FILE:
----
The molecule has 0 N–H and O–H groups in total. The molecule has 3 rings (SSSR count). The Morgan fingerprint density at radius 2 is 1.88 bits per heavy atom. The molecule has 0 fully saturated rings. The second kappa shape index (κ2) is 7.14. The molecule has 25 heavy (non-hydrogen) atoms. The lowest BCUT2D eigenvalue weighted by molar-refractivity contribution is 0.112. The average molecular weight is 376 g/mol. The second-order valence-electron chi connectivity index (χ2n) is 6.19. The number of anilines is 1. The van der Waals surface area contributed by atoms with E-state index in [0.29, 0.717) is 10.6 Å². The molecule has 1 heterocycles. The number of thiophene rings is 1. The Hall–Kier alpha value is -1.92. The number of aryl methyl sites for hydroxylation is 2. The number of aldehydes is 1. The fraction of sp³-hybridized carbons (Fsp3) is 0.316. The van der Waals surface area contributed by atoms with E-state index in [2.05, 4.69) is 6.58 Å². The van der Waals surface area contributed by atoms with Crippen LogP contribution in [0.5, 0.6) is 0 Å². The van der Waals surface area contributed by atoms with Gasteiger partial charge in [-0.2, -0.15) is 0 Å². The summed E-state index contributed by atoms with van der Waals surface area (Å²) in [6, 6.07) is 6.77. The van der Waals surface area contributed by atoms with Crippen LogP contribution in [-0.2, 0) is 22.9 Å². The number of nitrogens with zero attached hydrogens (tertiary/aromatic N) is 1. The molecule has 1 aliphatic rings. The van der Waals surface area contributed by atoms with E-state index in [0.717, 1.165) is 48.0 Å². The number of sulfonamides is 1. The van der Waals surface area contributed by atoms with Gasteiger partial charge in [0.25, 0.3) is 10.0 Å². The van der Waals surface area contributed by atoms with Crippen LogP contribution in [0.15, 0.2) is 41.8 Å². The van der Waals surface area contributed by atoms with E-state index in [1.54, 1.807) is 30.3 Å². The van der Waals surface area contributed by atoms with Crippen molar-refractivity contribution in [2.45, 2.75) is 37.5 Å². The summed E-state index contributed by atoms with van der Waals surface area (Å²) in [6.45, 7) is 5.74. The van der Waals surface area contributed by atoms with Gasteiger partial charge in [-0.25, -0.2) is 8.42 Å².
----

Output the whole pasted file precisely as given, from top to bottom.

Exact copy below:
The molecule has 0 N–H and O–H groups in total. The molecule has 3 rings (SSSR count). The Morgan fingerprint density at radius 2 is 1.88 bits per heavy atom. The molecule has 0 fully saturated rings. The second kappa shape index (κ2) is 7.14. The molecule has 25 heavy (non-hydrogen) atoms. The lowest BCUT2D eigenvalue weighted by molar-refractivity contribution is 0.112. The average molecular weight is 376 g/mol. The second-order valence-electron chi connectivity index (χ2n) is 6.19. The number of anilines is 1. The van der Waals surface area contributed by atoms with E-state index in [0.29, 0.717) is 10.6 Å². The molecule has 1 heterocycles. The number of thiophene rings is 1. The Hall–Kier alpha value is -1.92. The number of aryl methyl sites for hydroxylation is 2. The number of aldehydes is 1. The fraction of sp³-hybridized carbons (Fsp3) is 0.316. The van der Waals surface area contributed by atoms with E-state index in [2.05, 4.69) is 6.58 Å². The van der Waals surface area contributed by atoms with Crippen LogP contribution in [0.5, 0.6) is 0 Å². The van der Waals surface area contributed by atoms with Gasteiger partial charge in [-0.2, -0.15) is 0 Å². The summed E-state index contributed by atoms with van der Waals surface area (Å²) in [6, 6.07) is 6.77. The van der Waals surface area contributed by atoms with Crippen LogP contribution in [-0.2, 0) is 22.9 Å². The number of nitrogens with zero attached hydrogens (tertiary/aromatic N) is 1. The molecule has 1 aliphatic rings. The van der Waals surface area contributed by atoms with E-state index in [0.717, 1.165) is 48.0 Å². The number of sulfonamides is 1. The van der Waals surface area contributed by atoms with Gasteiger partial charge in [0.25, 0.3) is 10.0 Å². The van der Waals surface area contributed by atoms with Crippen LogP contribution in [0.15, 0.2) is 41.8 Å². The van der Waals surface area contributed by atoms with E-state index in [1.54, 1.807) is 30.3 Å². The van der Waals surface area contributed by atoms with Crippen molar-refractivity contribution in [2.45, 2.75) is 37.5 Å². The summed E-state index contributed by atoms with van der Waals surface area (Å²) in [6.45, 7) is 5.74. The van der Waals surface area contributed by atoms with Gasteiger partial charge in [-0.25, -0.2) is 8.42 Å².